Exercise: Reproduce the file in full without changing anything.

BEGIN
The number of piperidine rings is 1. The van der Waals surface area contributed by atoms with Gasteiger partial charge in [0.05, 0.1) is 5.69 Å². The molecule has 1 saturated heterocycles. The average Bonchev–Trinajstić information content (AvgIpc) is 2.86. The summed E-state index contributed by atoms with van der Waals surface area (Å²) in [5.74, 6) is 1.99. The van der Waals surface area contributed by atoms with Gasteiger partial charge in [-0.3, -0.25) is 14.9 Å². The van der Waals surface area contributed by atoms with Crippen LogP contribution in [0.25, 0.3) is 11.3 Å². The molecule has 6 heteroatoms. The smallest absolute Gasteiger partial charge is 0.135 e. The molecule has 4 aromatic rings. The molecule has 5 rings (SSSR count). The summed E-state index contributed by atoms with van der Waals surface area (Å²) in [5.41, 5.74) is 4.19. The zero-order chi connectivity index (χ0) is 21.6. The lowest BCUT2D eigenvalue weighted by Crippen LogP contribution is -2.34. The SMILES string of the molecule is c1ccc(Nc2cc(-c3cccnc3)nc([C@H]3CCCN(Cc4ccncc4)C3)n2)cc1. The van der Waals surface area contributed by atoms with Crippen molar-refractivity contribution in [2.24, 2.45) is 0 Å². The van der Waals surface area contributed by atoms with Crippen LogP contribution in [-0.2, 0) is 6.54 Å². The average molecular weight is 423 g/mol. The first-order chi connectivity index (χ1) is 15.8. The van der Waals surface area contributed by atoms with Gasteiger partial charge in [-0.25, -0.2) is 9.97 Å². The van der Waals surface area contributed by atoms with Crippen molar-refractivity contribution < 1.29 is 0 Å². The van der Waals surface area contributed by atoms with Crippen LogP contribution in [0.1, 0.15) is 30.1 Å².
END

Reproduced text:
The number of piperidine rings is 1. The van der Waals surface area contributed by atoms with Gasteiger partial charge in [0.05, 0.1) is 5.69 Å². The molecule has 1 saturated heterocycles. The average Bonchev–Trinajstić information content (AvgIpc) is 2.86. The summed E-state index contributed by atoms with van der Waals surface area (Å²) in [5.74, 6) is 1.99. The van der Waals surface area contributed by atoms with Gasteiger partial charge in [-0.3, -0.25) is 14.9 Å². The van der Waals surface area contributed by atoms with Crippen LogP contribution in [0.25, 0.3) is 11.3 Å². The molecule has 6 heteroatoms. The smallest absolute Gasteiger partial charge is 0.135 e. The molecule has 4 aromatic rings. The molecule has 5 rings (SSSR count). The summed E-state index contributed by atoms with van der Waals surface area (Å²) in [5.41, 5.74) is 4.19. The zero-order chi connectivity index (χ0) is 21.6. The lowest BCUT2D eigenvalue weighted by Crippen LogP contribution is -2.34. The SMILES string of the molecule is c1ccc(Nc2cc(-c3cccnc3)nc([C@H]3CCCN(Cc4ccncc4)C3)n2)cc1. The van der Waals surface area contributed by atoms with Crippen molar-refractivity contribution in [2.24, 2.45) is 0 Å². The van der Waals surface area contributed by atoms with Crippen LogP contribution in [-0.2, 0) is 6.54 Å². The average molecular weight is 423 g/mol. The first-order chi connectivity index (χ1) is 15.8. The van der Waals surface area contributed by atoms with Gasteiger partial charge in [-0.25, -0.2) is 9.97 Å². The van der Waals surface area contributed by atoms with Crippen molar-refractivity contribution < 1.29 is 0 Å². The van der Waals surface area contributed by atoms with Crippen LogP contribution in [0.1, 0.15) is 30.1 Å².